When Yip Pin Xiu rolled into Parliament for the first time in September 2018, she made history. Then 26 years old, Yip had just been appointed as Singapore’s youngest Nominated Member of Parliament (NMP). “My goal has always been to champion inclusivity and support for local sports,” she shares, sitting cross-legged in her living room one afternoon as a light breeze blows through her hair. “So, I took up the role to help the sports scene in Singapore thrive.”
Yip is no stranger to breaking boundaries. The gifted swimmer is a three-time Paralympics gold medallist and holds two world records: one for the 50m backstroke and another for the 100m backstroke. She has Charcot-Marie-Tooth disease, a degenerative nerve condition which left her unable to walk as a pre-teen.
As I stepped into the spacious flat she shares with her parents earlier that morning, I immediately noticed the vintage furniture and Chinese antiques, accompanied by a glass display case filled with medals and trophies. Eclectic design and accolades aside, Yip’s home looks just like any other—it hardly holds any tell-tale signs that one of its inhabitants is in a wheelchair.
She shows me around the space, pointing out a couple of reacher-grabbers leaning against the wall. “I’ve adapted over the years, so I don’t really need anything apart from those to help me out,” she says, ushering me into her room. Her closet, which spans a big wall, holds a myriad of swimsuits (“I have at least 20!” she proudly exclaims) alongside a few formal dresses.
Her stint in the Chamber may have come to an end (Yip and her fellow NMPs stepped down after the dissolution of the 13th Parliament in June 2020), but it contained magic moments that bared just why she had been nominated to represent her generation. One impassioned speech she gave earlier this year in support of setting up a national code to deal with campus sexual violence quickly went viral.
“It has become apparent that relying on individual institutions to develop their own policies and protocols is often inadequate. There is an uneven level of protection across institutions… violence is violence and should be dealt with the same way regardless of setting,” Yip ardently stressed.
As the video made its rounds on social media, her powerful words struck a chord with many young Singaporeans. It was the first time they saw themselves reflected in one of our country’s most formal and significant institutions, in the form of an unwavering young woman in a wheelchair who could command any room with her conviction.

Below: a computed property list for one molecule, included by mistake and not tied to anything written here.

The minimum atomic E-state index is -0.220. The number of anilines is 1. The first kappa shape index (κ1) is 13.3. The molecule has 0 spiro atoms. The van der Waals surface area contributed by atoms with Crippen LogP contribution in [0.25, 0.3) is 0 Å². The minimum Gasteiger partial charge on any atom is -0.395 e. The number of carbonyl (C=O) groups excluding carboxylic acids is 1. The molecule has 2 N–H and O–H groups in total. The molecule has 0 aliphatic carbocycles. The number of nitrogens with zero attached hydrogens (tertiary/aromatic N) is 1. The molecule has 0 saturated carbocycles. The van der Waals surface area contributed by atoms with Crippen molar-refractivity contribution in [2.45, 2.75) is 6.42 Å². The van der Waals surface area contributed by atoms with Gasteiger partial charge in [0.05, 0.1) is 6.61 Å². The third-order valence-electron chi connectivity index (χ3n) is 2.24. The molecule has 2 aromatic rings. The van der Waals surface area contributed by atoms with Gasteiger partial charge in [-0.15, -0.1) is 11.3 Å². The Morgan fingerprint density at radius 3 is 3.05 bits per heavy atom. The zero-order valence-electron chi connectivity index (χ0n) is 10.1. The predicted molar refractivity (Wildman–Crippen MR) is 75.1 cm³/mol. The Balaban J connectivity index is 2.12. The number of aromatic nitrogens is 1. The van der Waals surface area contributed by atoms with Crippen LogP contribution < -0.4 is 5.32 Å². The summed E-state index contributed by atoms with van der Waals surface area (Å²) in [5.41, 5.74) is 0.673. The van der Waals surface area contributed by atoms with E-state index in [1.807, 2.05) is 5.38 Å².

Now, Yip is back to training full time for the Tokyo Paralympics, which have been postponed to 2021 in light of COVID-19 restrictions, but she remains steadfast in the activism scene, with her finger in several pies.
“You don’t see too many people with disabilities out and about in Singapore, so we are often not considered in decision-making”
For example, she was involved in planning The Purple Parade, an annual festival that celebrates people with disabilities in Singapore. In 2020, the event went virtual for the first time. “I worked closely with MP Denise Phua on this because she’s really passionate about inclusion. The end goal is to show Singaporeans that we are here, include us!”
Yip also sits on the National Youth Council and is passionate about reaching out to Singaporean youth and understanding the issues that concern them. “Employment is a topic on every Singaporean’s mind right now, including young people who are struggling to find jobs. If you add a disability to that—and the resultant prejudices and discrimination—you’ll realise that an issue like this affects people with disabilities even more. I haven’t experienced this myself, but I know it happens.”
She may not have signed up to be the poster child of disability activism, but Yip is aware all the same of her unique opportunity to front the movement, which in Singapore, still has some way to go.
“You don’t see too many people with disabilities out and about in Singapore, so we are often not considered in decision-making about infrastructure and new protocols,” Yip says. COVID-19-induced mall entrance closures, for example, mean that the entrance now left open in a building is often not accessible to those in a wheelchair. “You have to call the management to get a key for another entrance and wait 20 minutes just to get into a mall. It’s awkward and sometimes just not worth it,” she shares.
Still, Yip does not see spatial inaccessibility as the biggest issue in Singapore, even for those with physical disabilities. “Bar a couple of hiccups here and there, I can get around easily. I try to avoid places like Tanjong Pagar and Chinatown because older estates are less accessible, but in general our public transport system is world-class—there’s a lift at every train station!” she says brightly, before her tone turns pensive.